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Banks ‘too big to fail’ stable, BSP stress test shows

FINANCIAL institutions in the country that are deemed “too big to fail” are stable based on the Bangko Sentral ng Pilipinas’ recent stress tests, BSP Governor Benjamin E. Diokno said in a recent news briefing.

Diokno said during Thursday’s briefing that “Domestic Systemically Important Banks,” or D-SIBs, remained stable during the pandemic as they continued to post growth and remained well-capitalized since the global health crisis started.

D-SIBs are characterized as banks whose distress or disorderly failure would cause significant disruptions to the wider financial system and economy.

Under BSP regulations, a bank’s systemic importance is measured by its potential impact on the domestic economy in the hypothetical event of its failure. The BSP, however, does not disclose the names of the banks to the public.

“D-SIBs remain on solid footing amid the health crisis,” Diokno said. “We see this contributing to the overall soundness of the domestic financial system and the country’s financial stability.”

The central bank chief said D-SIBs’ assets grew 6.2 percent in the first quarter of 2021 while deposits grew 8.5 percent.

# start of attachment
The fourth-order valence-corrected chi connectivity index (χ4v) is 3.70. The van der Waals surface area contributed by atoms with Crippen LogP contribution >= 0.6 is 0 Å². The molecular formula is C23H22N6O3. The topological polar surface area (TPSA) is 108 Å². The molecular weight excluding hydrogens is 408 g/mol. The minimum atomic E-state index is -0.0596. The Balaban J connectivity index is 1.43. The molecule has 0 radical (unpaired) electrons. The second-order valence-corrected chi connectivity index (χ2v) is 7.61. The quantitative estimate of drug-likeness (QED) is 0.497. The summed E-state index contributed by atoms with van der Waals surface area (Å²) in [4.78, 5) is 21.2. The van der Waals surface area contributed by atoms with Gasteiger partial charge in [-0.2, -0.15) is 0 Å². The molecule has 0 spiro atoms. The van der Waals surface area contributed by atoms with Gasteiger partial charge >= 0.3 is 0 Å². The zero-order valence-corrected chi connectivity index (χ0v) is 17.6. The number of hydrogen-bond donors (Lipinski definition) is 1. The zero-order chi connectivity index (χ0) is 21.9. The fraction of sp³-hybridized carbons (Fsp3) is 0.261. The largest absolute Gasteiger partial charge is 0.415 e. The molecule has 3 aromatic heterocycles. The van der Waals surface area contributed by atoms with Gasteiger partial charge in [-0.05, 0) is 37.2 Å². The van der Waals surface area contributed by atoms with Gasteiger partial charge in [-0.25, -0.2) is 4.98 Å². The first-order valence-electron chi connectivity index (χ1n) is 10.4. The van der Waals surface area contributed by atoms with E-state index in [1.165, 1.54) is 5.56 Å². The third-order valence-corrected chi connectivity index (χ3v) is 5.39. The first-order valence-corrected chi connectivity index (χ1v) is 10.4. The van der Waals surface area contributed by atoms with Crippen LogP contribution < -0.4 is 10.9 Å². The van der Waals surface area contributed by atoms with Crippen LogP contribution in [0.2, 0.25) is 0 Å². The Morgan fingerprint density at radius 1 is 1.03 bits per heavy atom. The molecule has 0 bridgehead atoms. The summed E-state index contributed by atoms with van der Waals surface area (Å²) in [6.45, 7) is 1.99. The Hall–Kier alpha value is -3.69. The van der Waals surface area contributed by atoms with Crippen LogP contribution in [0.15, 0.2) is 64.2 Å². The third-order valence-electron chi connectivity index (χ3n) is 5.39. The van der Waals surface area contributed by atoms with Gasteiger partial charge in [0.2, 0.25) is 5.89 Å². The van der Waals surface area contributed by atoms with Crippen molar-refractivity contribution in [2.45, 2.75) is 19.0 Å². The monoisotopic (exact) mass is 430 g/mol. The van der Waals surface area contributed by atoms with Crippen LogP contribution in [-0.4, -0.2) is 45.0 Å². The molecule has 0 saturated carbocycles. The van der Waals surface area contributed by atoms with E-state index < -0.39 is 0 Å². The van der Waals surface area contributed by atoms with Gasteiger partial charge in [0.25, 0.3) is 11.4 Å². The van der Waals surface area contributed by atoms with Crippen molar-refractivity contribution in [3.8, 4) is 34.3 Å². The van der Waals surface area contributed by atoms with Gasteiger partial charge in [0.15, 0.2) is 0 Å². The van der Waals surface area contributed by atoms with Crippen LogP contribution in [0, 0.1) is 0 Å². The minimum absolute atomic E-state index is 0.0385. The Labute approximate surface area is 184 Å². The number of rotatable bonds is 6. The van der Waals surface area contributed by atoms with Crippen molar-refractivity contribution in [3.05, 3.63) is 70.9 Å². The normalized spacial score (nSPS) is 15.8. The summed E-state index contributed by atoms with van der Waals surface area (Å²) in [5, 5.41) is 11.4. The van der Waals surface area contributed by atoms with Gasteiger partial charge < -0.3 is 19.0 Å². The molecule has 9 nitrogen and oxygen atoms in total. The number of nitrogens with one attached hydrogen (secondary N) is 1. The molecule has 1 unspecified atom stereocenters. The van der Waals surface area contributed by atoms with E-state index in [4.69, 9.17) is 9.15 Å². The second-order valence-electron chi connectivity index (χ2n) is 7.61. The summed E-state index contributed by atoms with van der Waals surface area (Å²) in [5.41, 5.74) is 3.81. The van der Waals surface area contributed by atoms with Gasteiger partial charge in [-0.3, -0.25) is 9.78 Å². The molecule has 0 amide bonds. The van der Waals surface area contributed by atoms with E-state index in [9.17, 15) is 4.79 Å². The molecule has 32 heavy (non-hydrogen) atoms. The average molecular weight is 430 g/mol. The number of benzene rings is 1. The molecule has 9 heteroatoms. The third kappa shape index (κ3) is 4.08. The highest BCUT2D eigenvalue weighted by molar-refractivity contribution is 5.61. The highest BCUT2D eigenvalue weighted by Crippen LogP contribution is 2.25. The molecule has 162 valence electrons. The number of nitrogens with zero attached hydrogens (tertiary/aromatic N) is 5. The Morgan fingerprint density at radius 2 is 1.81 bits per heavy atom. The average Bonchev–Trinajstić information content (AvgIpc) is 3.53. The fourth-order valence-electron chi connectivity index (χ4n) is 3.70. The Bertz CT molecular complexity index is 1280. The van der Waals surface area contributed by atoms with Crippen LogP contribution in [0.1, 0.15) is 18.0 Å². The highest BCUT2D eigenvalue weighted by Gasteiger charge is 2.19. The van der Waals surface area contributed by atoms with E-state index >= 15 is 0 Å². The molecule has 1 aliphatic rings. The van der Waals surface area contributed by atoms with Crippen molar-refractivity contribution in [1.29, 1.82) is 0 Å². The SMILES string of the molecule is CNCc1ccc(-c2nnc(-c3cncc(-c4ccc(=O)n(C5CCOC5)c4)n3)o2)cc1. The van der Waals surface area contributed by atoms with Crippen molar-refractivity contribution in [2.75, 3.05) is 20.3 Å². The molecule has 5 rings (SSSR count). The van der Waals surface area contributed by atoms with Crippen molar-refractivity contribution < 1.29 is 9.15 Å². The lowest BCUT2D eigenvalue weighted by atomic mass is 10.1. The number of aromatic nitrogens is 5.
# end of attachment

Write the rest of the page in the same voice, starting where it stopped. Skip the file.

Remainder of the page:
The average asset growth of the entire Philippine banking system during the period was at 5.6 percent while the average deposit growth was 7.8 percent.

The capital buffers of D-SIBs were also above regulatory minimum and were higher compared to levels a year ago. In particular, the capital adequacy ratio (CAR) of D-SIBs rose to 15.8 percent at end-2020 from its year-ago level of 15.3 percent.

D-SIBs’ loans, meanwhile, contracted by 3.6 percent, lower than the 3.9 percent decline in the banking system’s loan portfolio in the first quarter of the year.

The non-performing loan (NPL) ratio of D-SIBs increased to 3.3 percent in the first quarter of 2021. Their NPL coverage ratio is at 99.4 percent.

In April this year, the Monetary Board issued a circular amending the guidelines on the recovery plan of D-SIBs.

The circular requires D-SIBs to separately submit their “internal capital adequacy assessment process” document and recovery plan to ensure comprehensive and adequate assessments of said documents across banks. The BSP said amendments to the guidelines of the recovery plan will offer an additional layer in strengthening resilience of D-SIBs and financial stability without the direct need for increasing capital and liquidity buffers.

“The issuance aims to tightly embed the recovery planning work in the broader crisis preparedness framework, as the importance of crafting a viable and sound recovery plan has been highlighted in this health crisis,” Diokno said.

Read full article on BusinessMirror

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